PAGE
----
Acer adds touchscreen model to C720 Chromebook line


November 29, 2013

Acer has announced its first touchscreen Chromebook, the C720P

Acer has announced its first touchscreen Chromebook, the C720P

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Acer has followed last month's release of its C720 Chromebook with the launch of its first touchscreen variant. In addition to supporting up to 10 simultaneous touch points, the C720P is claimed to boot up from cold in just 7 seconds, has twice the built-in storage of its slightly older cousin and comes with 100 GB of Google Drive storage for two years.

The C720P-2666 Chromebook, as you may have already guessed, runs Google's Chrome operating system. It features a similar 11.6-inch, 1366 x 768 resolution, LED-backlit ComfyView, anti-glare display to its C720 series stablemates, but this one allows users to reach out and pinch, swipe and tap the screen to their heart's content.

The 11.34 x 8.03 x 0.78 in (28.8 x 20.4 x 1.98 cm), 2.98 lb (1.35 kg) notebook has an Intel Celeron (Haswell) 2955U processor running at 1.4 GHz at its heart, with Intel HD graphics, supported by 32 GB of SSD storage and 2 GB of DDR3L SDRAM.

Chromebooks don't run conventional computer programs like Windows laptops or Macbooks, web-based apps are the order of the day. There's an Acer InviLink Nplify 802.11a/b/g/n dual-band Wi-Fi to help users get online, and Google Search, Gmail, Docs, YouTube and Hangouts can be fired up out of the box. Other connectivity options include Bluetooth 4.0, a USB 3.0 and a USB 2.0 port, HDMI, and a media card slot.

The C720P benefits from full-size keyboard, a gesture touchpad, built-in HD webcam and stereo speakers. Acer quotes a good 7.5 hours between charges of its 3-cell, 3950 mAh Li-ion battery. It will be available from next month for US$299.99.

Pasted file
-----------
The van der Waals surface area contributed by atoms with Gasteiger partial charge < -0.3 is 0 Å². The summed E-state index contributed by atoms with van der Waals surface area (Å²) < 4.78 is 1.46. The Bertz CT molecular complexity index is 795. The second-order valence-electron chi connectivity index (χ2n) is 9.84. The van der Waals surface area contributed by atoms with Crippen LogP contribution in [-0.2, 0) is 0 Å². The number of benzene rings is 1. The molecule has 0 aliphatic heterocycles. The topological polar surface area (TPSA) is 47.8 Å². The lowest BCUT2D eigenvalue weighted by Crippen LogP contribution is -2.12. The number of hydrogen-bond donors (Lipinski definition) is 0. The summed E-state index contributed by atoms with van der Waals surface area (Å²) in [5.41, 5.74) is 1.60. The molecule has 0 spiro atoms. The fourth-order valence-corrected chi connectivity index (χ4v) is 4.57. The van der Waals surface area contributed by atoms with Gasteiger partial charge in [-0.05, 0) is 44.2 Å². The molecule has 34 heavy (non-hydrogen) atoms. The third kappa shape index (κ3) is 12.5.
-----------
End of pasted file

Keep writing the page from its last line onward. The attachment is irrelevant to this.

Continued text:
Source: Acer

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Paul Ridden While Paul is loath to reveal his age, he will admit to cutting his IT teeth on a TRS-80 (although he won't say which version). An obsessive fascination with computer technology blossomed from hobby into career before the desire for sunnier climes saw him wave a fond farewell to his native Blighty in favor of Bordeaux, France. He's now a dedicated newshound pursuing the latest bleeding edge tech for Gizmag. All articles by Paul Ridden

With Baytrail Atom Windows machines like the Transformer coming in close to $300 there is just no compelling reason to get a Chromebook for an individual. Still a good choice for schools in lower grades for the Google package deals with MDM and 100% replacement warranty but there simply is little reason to limit yourself with the OS. Want a locked down system, set yourself as only user on 8.1.

Rann Xeroxx

Can the Acer Chromebook be dual or triple booted? Will it accept another distro such as Ubuntu, Android, or $8.1 with touch screen support? If no, then too many eggs in one basket. If yes, there are great alternatives to explore on this well priced and spec'd device. Let the hackers and tinkerers loose and it will feed upon itself!


While Microsoft claims that using Chrome lets Google steal your information (hence 'scroogled' commericals) IIRC, I have learned that using Bing to search what is on ones computer risks exposing it to the internet.

I think if one only uses a computer to go online, using a Chromebook like this makes sense. Having it made by Acer seems really great.


I work as the head of a school's science and technology department, and we are getting new laptops. I tested one of these out, and they just aren't worth, they can't run anything but the internet.

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